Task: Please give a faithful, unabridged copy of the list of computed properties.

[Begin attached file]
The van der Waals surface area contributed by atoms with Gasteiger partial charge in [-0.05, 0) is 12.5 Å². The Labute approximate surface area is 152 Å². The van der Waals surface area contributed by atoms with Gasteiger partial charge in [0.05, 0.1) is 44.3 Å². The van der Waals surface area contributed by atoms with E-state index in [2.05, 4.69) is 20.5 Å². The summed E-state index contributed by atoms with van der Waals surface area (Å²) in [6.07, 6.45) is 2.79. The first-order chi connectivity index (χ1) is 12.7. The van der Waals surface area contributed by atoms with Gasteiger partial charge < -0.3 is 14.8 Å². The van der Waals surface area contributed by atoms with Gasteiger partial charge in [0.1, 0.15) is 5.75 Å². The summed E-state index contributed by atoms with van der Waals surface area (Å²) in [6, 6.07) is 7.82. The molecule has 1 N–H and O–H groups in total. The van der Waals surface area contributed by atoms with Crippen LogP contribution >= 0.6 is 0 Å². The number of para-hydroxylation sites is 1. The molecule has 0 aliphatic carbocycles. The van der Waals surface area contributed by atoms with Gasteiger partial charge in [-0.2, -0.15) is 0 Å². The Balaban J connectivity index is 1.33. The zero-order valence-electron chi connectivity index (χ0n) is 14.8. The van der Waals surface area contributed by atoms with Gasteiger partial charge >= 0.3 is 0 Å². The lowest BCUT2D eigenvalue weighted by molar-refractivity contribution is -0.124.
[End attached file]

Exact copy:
The van der Waals surface area contributed by atoms with Gasteiger partial charge in [-0.05, 0) is 12.5 Å². The Labute approximate surface area is 152 Å². The van der Waals surface area contributed by atoms with Gasteiger partial charge in [0.05, 0.1) is 44.3 Å². The van der Waals surface area contributed by atoms with E-state index in [2.05, 4.69) is 20.5 Å². The summed E-state index contributed by atoms with van der Waals surface area (Å²) in [6.07, 6.45) is 2.79. The first-order chi connectivity index (χ1) is 12.7. The van der Waals surface area contributed by atoms with Gasteiger partial charge < -0.3 is 14.8 Å². The van der Waals surface area contributed by atoms with Gasteiger partial charge in [0.1, 0.15) is 5.75 Å². The summed E-state index contributed by atoms with van der Waals surface area (Å²) in [6, 6.07) is 7.82. The molecule has 1 N–H and O–H groups in total. The van der Waals surface area contributed by atoms with Crippen LogP contribution >= 0.6 is 0 Å². The number of para-hydroxylation sites is 1. The molecule has 0 aliphatic carbocycles. The van der Waals surface area contributed by atoms with Gasteiger partial charge in [-0.2, -0.15) is 0 Å². The Balaban J connectivity index is 1.33. The zero-order valence-electron chi connectivity index (χ0n) is 14.8. The van der Waals surface area contributed by atoms with Gasteiger partial charge >= 0.3 is 0 Å². The lowest BCUT2D eigenvalue weighted by molar-refractivity contribution is -0.124.